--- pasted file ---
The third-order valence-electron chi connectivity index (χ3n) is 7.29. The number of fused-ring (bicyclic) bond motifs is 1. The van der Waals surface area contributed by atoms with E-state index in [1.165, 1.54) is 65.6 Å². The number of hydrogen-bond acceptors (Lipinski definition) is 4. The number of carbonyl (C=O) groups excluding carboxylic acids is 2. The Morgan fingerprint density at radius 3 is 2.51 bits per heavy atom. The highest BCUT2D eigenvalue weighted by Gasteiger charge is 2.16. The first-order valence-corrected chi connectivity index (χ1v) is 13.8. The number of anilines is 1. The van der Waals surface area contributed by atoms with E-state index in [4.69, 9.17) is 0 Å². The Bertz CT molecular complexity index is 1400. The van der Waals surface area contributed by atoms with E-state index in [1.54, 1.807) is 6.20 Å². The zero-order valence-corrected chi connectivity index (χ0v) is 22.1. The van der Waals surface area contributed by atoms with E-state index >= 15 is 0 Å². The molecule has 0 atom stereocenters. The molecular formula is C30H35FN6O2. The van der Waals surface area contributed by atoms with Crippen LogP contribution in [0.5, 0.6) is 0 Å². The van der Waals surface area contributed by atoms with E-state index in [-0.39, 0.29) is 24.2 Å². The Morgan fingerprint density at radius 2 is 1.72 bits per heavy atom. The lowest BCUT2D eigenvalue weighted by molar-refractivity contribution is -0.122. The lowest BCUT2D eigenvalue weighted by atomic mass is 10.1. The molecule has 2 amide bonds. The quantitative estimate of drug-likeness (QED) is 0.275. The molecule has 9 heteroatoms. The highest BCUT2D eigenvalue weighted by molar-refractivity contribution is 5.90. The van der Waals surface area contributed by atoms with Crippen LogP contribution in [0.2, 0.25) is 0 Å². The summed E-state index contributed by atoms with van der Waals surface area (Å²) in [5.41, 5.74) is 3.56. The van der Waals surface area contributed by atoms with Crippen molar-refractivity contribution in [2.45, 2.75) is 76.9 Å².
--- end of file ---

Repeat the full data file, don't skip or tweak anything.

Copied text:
The third-order valence-electron chi connectivity index (χ3n) is 7.29. The number of fused-ring (bicyclic) bond motifs is 1. The van der Waals surface area contributed by atoms with E-state index in [1.165, 1.54) is 65.6 Å². The number of hydrogen-bond acceptors (Lipinski definition) is 4. The number of carbonyl (C=O) groups excluding carboxylic acids is 2. The Morgan fingerprint density at radius 3 is 2.51 bits per heavy atom. The highest BCUT2D eigenvalue weighted by Gasteiger charge is 2.16. The first-order valence-corrected chi connectivity index (χ1v) is 13.8. The number of anilines is 1. The van der Waals surface area contributed by atoms with E-state index in [4.69, 9.17) is 0 Å². The Bertz CT molecular complexity index is 1400. The van der Waals surface area contributed by atoms with E-state index in [1.54, 1.807) is 6.20 Å². The zero-order valence-corrected chi connectivity index (χ0v) is 22.1. The van der Waals surface area contributed by atoms with E-state index >= 15 is 0 Å². The molecule has 0 atom stereocenters. The molecular formula is C30H35FN6O2. The van der Waals surface area contributed by atoms with Crippen LogP contribution in [0.5, 0.6) is 0 Å². The van der Waals surface area contributed by atoms with E-state index in [-0.39, 0.29) is 24.2 Å². The Morgan fingerprint density at radius 2 is 1.72 bits per heavy atom. The lowest BCUT2D eigenvalue weighted by molar-refractivity contribution is -0.122. The lowest BCUT2D eigenvalue weighted by atomic mass is 10.1. The molecule has 2 amide bonds. The quantitative estimate of drug-likeness (QED) is 0.275. The molecule has 9 heteroatoms. The highest BCUT2D eigenvalue weighted by molar-refractivity contribution is 5.90. The van der Waals surface area contributed by atoms with Crippen LogP contribution in [0.2, 0.25) is 0 Å². The summed E-state index contributed by atoms with van der Waals surface area (Å²) in [5.41, 5.74) is 3.56. The van der Waals surface area contributed by atoms with Crippen molar-refractivity contribution in [2.45, 2.75) is 76.9 Å².